The strong growth in Senate support testifies to the political potency of the issue. Kyl is making the rounds of his Senate colleagues convinced that the issue of patient choice is not only good public policy, but is also great politics. To the extent that senior citizens start finding out what is in that Balanced Budget Bill, Kyl could soon be proven very right-and politically a lot more savvy than so many of his colleagues. Senate Democrats are watching this issue carefully, weighing the growing public response. When the parade gets big enough, you can never tell how many politicians are prepared to jump out in front of it and pretend that they were marching to the tune of the vox populi all along. It is instructive that only Senator Ernest Hollings of North Carolina-a senior Democrat wise in the ways of the worldís most exclusive deliberating body-has sponsored the Kyl bill.
In the House, even though President Clinton is threatening to veto any liberalization-a good old word when used correctly-of private contracting in Medicare, "liberal" Democrats (if that adjective is appropriate any more) are getting progressively nervous. Why? You can always be sure when you are scoring politically when the opposition resorts to name calling over reasoned argument. We are starting to get a lot of name calling, and remarkable defenses of the Medicare status quo. As reported previously, Congressman Pete Stark (D-CA), Ranking Member of the House Ways and Means Subcommittee on Health, warns that the drive for private contracting in Medicare is nothing more than a scheme hatched by a few greedy doctors to get more money out of hapless seniors. Indeed, the central response of Stark and his allies has been an ad hominem attack on doctors.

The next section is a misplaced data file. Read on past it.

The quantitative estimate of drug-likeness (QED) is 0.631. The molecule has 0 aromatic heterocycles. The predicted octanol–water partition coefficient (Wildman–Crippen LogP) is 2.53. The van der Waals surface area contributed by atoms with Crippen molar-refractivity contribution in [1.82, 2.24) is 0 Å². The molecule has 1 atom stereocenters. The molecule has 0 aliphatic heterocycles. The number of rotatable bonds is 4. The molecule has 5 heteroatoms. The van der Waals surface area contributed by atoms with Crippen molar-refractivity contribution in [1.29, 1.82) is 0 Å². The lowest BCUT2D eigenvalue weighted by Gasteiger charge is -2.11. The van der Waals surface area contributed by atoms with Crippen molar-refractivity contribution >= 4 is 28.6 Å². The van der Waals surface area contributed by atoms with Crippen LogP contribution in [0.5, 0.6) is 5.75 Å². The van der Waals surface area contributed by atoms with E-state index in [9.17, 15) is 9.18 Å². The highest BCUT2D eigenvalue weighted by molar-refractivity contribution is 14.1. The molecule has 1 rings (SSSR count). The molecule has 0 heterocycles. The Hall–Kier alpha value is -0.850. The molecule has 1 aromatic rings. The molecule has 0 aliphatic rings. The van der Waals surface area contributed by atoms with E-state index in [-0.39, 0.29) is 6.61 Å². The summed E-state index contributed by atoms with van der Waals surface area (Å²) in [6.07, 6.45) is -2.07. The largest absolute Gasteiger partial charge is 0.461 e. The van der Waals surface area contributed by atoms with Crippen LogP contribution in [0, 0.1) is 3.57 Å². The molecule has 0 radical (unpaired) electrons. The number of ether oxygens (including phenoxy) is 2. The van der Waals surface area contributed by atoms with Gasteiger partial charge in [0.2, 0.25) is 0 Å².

The liberal leadership of the American Association of Retired Persons (AARP), which claims to represent 30 million people over the age of 50, has never been shy about venturing onto health care policy battlegrounds and occasionally outruns its supply lines. Recall their support of the calamitous Medicare Catastrophic Act of 1988 and their carefully worded "pussy footin roun" with Miss Hillaryís health care plan, which was opposed by 80% of seniors in one prominent poll. Not to be outsmarted again, AARP has come out officially swinging against the Kyl bill. Spokesman Martin Corry recently told American Medical News (10/6/97) that the Kyl effort reflects the belief of some physicians that "one Mercedes isnít enough; I want two."
The second part of the liberal strategy-after trashing doctors-is to issue a stirring defense of the Status Quo. Nothingís wrong with Medicare that another ream of regulation wonít cure. Congressman Stark has laid out the statistics with a drum-roll: 96% of doctors "accept the Medicare fee schedule"; in 1995, 393 doctors received more than $1 million each from Medicare and 3125 received between $500,000 and $1 million; and the Physician Payment Review Commission (PPRC) "reports no problems of access because Medicare underpays doctors."
To show anybody who doubts it that he means business, Kyl has put a Senate "hold" on the President Clintonís nomination of Nancy-Ann Min DeParle as Administrator of the Health Care Financing Administration (HCFA). The effect of a Senate hold is to stall and possibly derail the nomination. It traditionally has been a way that Senators have bargained with the President and the Administration.
Remarkably, Congressman William Thomas (R-CA), Chairman of the House Ways and Means Subcommittee on Health, told the New York Times (10/26/97) that while he supports the Kyl bill, he opposes using the DeParle nomination as a bargaining chip with the Clinton Administration. Thus Thomas tells The Times: "That whole approach drives me up a wall. Itís so petty to think that you can stop the world until your little issue gets addressed. To hold up a nominee over one specific issue-thatís in the category of bribery and blackmail, not policy. Itís like assault and battery on a government nominee." The future HCFA Administrator, appointed by the Clinton Administration, is an innocent who must be spared Senatorial angst over a "petty" or "little issue".